WWB: Can the two of you talk about how Abyss came into the world—first, the germ of the original language, and then the translation.
Pilar Quintana talks about the origins of her novel Abyss
Lisa Dillman (LD): For me, this is a very straightforward question. I read La perra [The Bitch, the first of Quintana’s novels translated by Dillman] when it was first published and loved it. I contacted Pilar and told her I really wanted to translate the novel, at what turned out to be a very fortuitous time—it had just been bought by World Editions. And once I had, I knew I wanted to translate whatever she did next. Voilà.
WWB: What particular translation challenges arose as Abyss was brought into English? Were they points that the author anticipated, or was there something of a process of discovery in which the author found that the translator shed light on unexpected aspects of the original-language work?
LD: For me, the biggest challenge resided in finding Claudia’s voice. She’s a young girl, inhabiting and intuiting a world beyond her years. She sees, surmises things, senses and intuits things that she likely could not express verbally. Initially, I started off attempting to have her voice represent her age more overtly, trying to make her sound more “eight.” And it just felt forced. So finding a more subtle, perhaps less marked, voice to convey her thoughts and emotions and mindframe and speech was the overarching struggle. Pilar and I talked about it once, hearing her articulate what was behind the voice, narratologically, really opened the door for me, psychologically and linguistically.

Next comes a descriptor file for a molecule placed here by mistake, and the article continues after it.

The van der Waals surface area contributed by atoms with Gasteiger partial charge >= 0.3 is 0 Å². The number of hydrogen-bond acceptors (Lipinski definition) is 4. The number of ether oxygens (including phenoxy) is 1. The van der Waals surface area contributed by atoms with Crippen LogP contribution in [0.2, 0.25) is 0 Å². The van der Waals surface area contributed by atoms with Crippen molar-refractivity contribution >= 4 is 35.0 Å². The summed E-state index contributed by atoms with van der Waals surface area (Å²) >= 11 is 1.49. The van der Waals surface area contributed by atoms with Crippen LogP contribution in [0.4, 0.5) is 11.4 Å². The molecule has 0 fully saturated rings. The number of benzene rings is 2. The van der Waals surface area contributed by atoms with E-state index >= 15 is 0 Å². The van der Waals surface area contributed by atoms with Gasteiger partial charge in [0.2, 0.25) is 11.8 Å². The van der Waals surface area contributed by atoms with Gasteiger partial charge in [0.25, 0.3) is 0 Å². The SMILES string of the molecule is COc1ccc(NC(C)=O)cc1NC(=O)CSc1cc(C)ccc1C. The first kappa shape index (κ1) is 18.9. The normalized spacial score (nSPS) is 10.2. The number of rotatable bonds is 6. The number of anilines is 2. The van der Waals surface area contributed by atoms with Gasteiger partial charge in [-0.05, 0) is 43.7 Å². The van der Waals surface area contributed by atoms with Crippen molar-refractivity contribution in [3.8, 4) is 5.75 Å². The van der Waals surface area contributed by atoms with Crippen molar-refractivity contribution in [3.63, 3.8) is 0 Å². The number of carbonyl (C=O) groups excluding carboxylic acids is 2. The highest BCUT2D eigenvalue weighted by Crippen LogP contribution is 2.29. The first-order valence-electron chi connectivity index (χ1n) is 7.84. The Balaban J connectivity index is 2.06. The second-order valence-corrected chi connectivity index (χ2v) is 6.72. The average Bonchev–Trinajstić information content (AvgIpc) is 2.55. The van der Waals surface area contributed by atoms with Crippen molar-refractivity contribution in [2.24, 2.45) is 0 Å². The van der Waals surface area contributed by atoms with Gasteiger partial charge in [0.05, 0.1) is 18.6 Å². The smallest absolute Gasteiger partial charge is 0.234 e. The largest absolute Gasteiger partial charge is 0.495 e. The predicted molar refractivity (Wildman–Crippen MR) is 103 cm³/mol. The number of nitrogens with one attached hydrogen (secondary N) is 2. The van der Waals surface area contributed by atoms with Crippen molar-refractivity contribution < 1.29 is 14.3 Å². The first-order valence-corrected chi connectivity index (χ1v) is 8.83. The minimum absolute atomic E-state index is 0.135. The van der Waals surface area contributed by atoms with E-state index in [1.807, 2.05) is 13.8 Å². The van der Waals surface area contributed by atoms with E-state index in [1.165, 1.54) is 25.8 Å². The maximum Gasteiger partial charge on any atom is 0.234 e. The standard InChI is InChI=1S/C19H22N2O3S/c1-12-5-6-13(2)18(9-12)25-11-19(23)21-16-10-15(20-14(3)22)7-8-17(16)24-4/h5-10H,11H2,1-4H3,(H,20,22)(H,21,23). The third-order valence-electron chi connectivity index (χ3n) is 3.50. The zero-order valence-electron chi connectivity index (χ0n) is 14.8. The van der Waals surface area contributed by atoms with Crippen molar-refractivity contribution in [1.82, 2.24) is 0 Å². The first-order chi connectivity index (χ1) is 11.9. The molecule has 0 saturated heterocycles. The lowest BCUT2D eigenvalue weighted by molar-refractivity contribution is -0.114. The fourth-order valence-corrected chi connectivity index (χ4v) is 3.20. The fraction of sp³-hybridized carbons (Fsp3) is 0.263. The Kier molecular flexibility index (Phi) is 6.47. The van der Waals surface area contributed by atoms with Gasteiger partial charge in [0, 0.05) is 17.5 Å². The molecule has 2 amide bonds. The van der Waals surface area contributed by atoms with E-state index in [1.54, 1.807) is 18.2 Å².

PQ: In Spain and countries other than Colombia, readers say that Abyss is written not in Spanish but in Colombian. It’s a joke, of course, but they want to note that the novel reproduces how we talk in Colombia. In Colombia, they say it’s written in caleño, meaning, the way we people from Cali talk. I think that was a great challenge for Lisa as there are many particularities in the way caleños talk. For example, we don’t use the proper pronoun “tú,” but we use “vos,” which is a form we only use in some areas of Colombia and some countries in the Americas. Another big challenge, I think, was that the novel is told from the point of view of a child of seven to nine years old, and the language needed to reflect that.
WWB: The two of you have collaborated before, on The Bitch. How was the process with Abyss different?
PQ: I really love working with Lisa. She’s thorough, and she always has many questions that make me rethink certain aspects of my writing and even realize when I wasn’t concrete, clear, or blunt enough. I’m grateful because she makes me a better writer.
LD: We got the chance to meet in person while I was working on The Bitch. So for this book, I was a bit less daunted about bombarding her with questions! But also the tenor of my questions, I think, was a bit different. As with The Bitch, landscape is critical in Abyss, and the literal topography of Cali and its surroundings reflect and communicate the characters’ mind frames. But there was a bit less “could you show me what this ravine looked like?” and more delving into the psychology of characters. What I did not find any different was the patience and generosity with which Pilar was always willing to reply.
© 2023 by Words Without Borders. All rights reserved.